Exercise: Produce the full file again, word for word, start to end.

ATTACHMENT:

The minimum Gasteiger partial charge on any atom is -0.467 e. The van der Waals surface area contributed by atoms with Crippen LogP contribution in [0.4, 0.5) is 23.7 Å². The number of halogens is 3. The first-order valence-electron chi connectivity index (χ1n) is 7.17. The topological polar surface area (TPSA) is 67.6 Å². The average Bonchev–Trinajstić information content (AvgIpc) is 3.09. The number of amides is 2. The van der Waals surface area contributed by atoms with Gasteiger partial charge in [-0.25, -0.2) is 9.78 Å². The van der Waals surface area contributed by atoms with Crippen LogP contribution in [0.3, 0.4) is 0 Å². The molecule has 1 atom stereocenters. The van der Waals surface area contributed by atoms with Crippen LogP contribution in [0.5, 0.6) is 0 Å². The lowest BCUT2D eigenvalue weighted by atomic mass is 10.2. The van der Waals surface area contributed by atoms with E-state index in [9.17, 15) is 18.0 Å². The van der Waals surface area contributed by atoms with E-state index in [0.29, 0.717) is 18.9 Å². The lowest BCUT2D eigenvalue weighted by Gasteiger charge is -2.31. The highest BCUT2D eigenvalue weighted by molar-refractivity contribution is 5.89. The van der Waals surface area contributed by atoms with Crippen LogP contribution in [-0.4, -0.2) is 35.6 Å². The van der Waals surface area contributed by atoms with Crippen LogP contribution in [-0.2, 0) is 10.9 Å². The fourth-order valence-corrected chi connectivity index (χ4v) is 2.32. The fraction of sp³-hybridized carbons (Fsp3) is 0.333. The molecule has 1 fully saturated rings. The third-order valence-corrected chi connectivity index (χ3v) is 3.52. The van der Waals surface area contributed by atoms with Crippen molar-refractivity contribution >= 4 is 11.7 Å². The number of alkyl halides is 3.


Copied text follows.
The minimum Gasteiger partial charge on any atom is -0.467 e. The van der Waals surface area contributed by atoms with Crippen LogP contribution in [0.4, 0.5) is 23.7 Å². The number of halogens is 3. The first-order valence-electron chi connectivity index (χ1n) is 7.17. The topological polar surface area (TPSA) is 67.6 Å². The average Bonchev–Trinajstić information content (AvgIpc) is 3.09. The number of amides is 2. The van der Waals surface area contributed by atoms with Gasteiger partial charge in [-0.25, -0.2) is 9.78 Å². The van der Waals surface area contributed by atoms with Crippen LogP contribution in [0.3, 0.4) is 0 Å². The molecule has 1 atom stereocenters. The van der Waals surface area contributed by atoms with Crippen LogP contribution in [0.5, 0.6) is 0 Å². The lowest BCUT2D eigenvalue weighted by atomic mass is 10.2. The van der Waals surface area contributed by atoms with E-state index in [9.17, 15) is 18.0 Å². The van der Waals surface area contributed by atoms with E-state index in [0.29, 0.717) is 18.9 Å². The lowest BCUT2D eigenvalue weighted by Gasteiger charge is -2.31. The highest BCUT2D eigenvalue weighted by molar-refractivity contribution is 5.89. The van der Waals surface area contributed by atoms with Crippen LogP contribution in [-0.4, -0.2) is 35.6 Å². The van der Waals surface area contributed by atoms with Crippen LogP contribution in [-0.2, 0) is 10.9 Å². The fourth-order valence-corrected chi connectivity index (χ4v) is 2.32. The fraction of sp³-hybridized carbons (Fsp3) is 0.333. The molecule has 1 fully saturated rings. The third-order valence-corrected chi connectivity index (χ3v) is 3.52. The van der Waals surface area contributed by atoms with Crippen molar-refractivity contribution >= 4 is 11.7 Å². The number of alkyl halides is 3.